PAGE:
# Priority Assignment to Tasks in Operating System

• Last Updated : 15 May, 2020

Assigning priority to tasks :
When the number of tasks with different relative deadlines are more than the priority levels supported by the operating system, then some tasks share the same priority value. But the exact method of assigning priorities to tasks can proficiently affect the utilization of processor.

If the tasks are randomly selected for sharing the same priority level then the utilization of the processor would be lessen. It is required to select the tasks systematically to share a priority level so that the achievable schedulable utilization would be higher.

There are several priority assignment methods used when tasks share the same priority level. Some of the most used methods are:

1. Uniform Priority Assignment :
In this assignment method, all the tasks are uniformly divided among the available priority levels. If the number of priority levels completely divides the number of tasks then uniform division tasks among priority levels can be done easily.

For example, if there are 20 tasks to be scheduled and 4 priority levels are supported by the operating system then each priority level is assigned 5 tasks.
If uniform division is not possible i.e there are N tasks and p priority levels and N % p > 0 then floor(N/p) tasks are assigned to each level and remaining tasks are assigned to lower priority levels.

For example, if there are 10 tasks to be scheduled and 4 priority levels are supported by the operating system then firstly floor(10/4) i.e. 2 tasks are assigned to each priority levels and remaining 2 tasks are assigned to one each to lower priority levels.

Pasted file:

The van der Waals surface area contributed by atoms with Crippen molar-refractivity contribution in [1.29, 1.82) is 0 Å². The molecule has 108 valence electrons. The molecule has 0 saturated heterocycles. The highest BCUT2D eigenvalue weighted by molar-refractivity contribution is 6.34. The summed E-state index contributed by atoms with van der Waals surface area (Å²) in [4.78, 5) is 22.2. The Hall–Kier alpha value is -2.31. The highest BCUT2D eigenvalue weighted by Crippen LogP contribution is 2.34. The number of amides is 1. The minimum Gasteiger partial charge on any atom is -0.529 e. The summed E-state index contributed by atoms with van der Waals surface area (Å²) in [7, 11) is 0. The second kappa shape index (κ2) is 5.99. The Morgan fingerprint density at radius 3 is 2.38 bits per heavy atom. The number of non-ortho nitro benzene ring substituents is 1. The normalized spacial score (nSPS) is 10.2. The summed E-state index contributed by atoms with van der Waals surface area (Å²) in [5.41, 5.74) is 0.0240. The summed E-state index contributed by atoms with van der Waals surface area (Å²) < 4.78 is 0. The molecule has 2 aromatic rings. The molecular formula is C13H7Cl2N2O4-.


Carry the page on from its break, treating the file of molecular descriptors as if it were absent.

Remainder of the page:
2. Arithmetic Priority Assignment :
In this assignment method, an arithmetic progression is formed by the number of tasks assigned to each priority level.

For example,
If N are number of tasks and p is number of priority levels then

`N = a + 2a + 3a + 4a + ... + pa `

where ‘a’ tasks are assigned to highest priority level,
‘2a’ tasks are assigned to next highest priority level and so on.

3. Geometric Priority Assignment :
In this assignment method, a geometric progression is formed by the number of tasks assigned to each priority level.

For example,
If N are number of tasks and p is number of priority levels then

`N = a + a^2 + a^3 + a^4 + ... + a^p `

where ‘a’ tasks are assigned to highest priority level,
‘a^2’ tasks are assigned to next highest priority level and so on.

3. Logarithmic Priority Assignment :
In this assignment method, shorter period tasks are allotted distinct priority levels as much as possible and lower priority tasks (tasks with higher period) are combined together and assigned to same priority level so that higher priority tasks would not be affected. For this the tasks are arranged in increasing order of their period.

If pmax is the maximum period and pmin is the minimum period among period of all tasks and p is the number of priority levels then,

`k = (pmax/pmin )^(1/p) is calculated, `

and tasks with periods up to k are assigned to highest priority, tasks with periods from k to k^2 are assigned to next highest priority, tasks with periods from k^2 to k^3 are assigned to next highest priority and so on.

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